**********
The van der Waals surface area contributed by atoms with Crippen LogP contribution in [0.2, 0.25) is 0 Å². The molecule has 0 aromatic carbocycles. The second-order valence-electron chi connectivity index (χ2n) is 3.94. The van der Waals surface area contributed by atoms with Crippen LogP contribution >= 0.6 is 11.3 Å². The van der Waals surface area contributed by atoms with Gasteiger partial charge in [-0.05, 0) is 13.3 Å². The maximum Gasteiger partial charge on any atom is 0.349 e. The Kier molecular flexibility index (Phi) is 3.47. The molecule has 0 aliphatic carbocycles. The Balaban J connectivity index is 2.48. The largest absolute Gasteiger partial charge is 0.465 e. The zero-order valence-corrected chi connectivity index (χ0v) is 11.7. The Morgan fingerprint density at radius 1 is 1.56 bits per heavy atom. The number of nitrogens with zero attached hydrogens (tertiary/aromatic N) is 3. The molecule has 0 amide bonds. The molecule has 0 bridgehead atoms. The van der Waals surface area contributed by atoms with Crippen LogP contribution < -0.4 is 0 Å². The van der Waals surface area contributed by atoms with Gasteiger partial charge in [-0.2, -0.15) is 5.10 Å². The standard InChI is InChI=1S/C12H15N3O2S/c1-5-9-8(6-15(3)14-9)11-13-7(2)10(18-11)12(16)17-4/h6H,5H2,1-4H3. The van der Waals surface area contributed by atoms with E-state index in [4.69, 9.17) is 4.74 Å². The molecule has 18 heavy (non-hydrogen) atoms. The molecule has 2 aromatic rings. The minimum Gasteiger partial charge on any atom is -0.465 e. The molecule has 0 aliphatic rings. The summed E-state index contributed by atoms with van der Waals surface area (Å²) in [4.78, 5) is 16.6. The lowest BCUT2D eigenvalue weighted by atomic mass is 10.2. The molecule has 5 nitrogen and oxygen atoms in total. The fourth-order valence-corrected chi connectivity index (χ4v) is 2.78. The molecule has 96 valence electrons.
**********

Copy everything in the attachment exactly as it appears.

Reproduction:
The van der Waals surface area contributed by atoms with Crippen LogP contribution in [0.2, 0.25) is 0 Å². The molecule has 0 aromatic carbocycles. The second-order valence-electron chi connectivity index (χ2n) is 3.94. The van der Waals surface area contributed by atoms with Crippen LogP contribution >= 0.6 is 11.3 Å². The van der Waals surface area contributed by atoms with Gasteiger partial charge in [-0.05, 0) is 13.3 Å². The maximum Gasteiger partial charge on any atom is 0.349 e. The Kier molecular flexibility index (Phi) is 3.47. The molecule has 0 aliphatic carbocycles. The Balaban J connectivity index is 2.48. The largest absolute Gasteiger partial charge is 0.465 e. The zero-order valence-corrected chi connectivity index (χ0v) is 11.7. The Morgan fingerprint density at radius 1 is 1.56 bits per heavy atom. The number of nitrogens with zero attached hydrogens (tertiary/aromatic N) is 3. The molecule has 0 amide bonds. The molecule has 0 bridgehead atoms. The van der Waals surface area contributed by atoms with Crippen LogP contribution < -0.4 is 0 Å². The van der Waals surface area contributed by atoms with Gasteiger partial charge in [-0.2, -0.15) is 5.10 Å². The standard InChI is InChI=1S/C12H15N3O2S/c1-5-9-8(6-15(3)14-9)11-13-7(2)10(18-11)12(16)17-4/h6H,5H2,1-4H3. The van der Waals surface area contributed by atoms with E-state index in [4.69, 9.17) is 4.74 Å². The molecule has 18 heavy (non-hydrogen) atoms. The molecule has 2 aromatic rings. The minimum Gasteiger partial charge on any atom is -0.465 e. The molecule has 0 aliphatic rings. The summed E-state index contributed by atoms with van der Waals surface area (Å²) in [4.78, 5) is 16.6. The lowest BCUT2D eigenvalue weighted by atomic mass is 10.2. The molecule has 5 nitrogen and oxygen atoms in total. The fourth-order valence-corrected chi connectivity index (χ4v) is 2.78. The molecule has 96 valence electrons.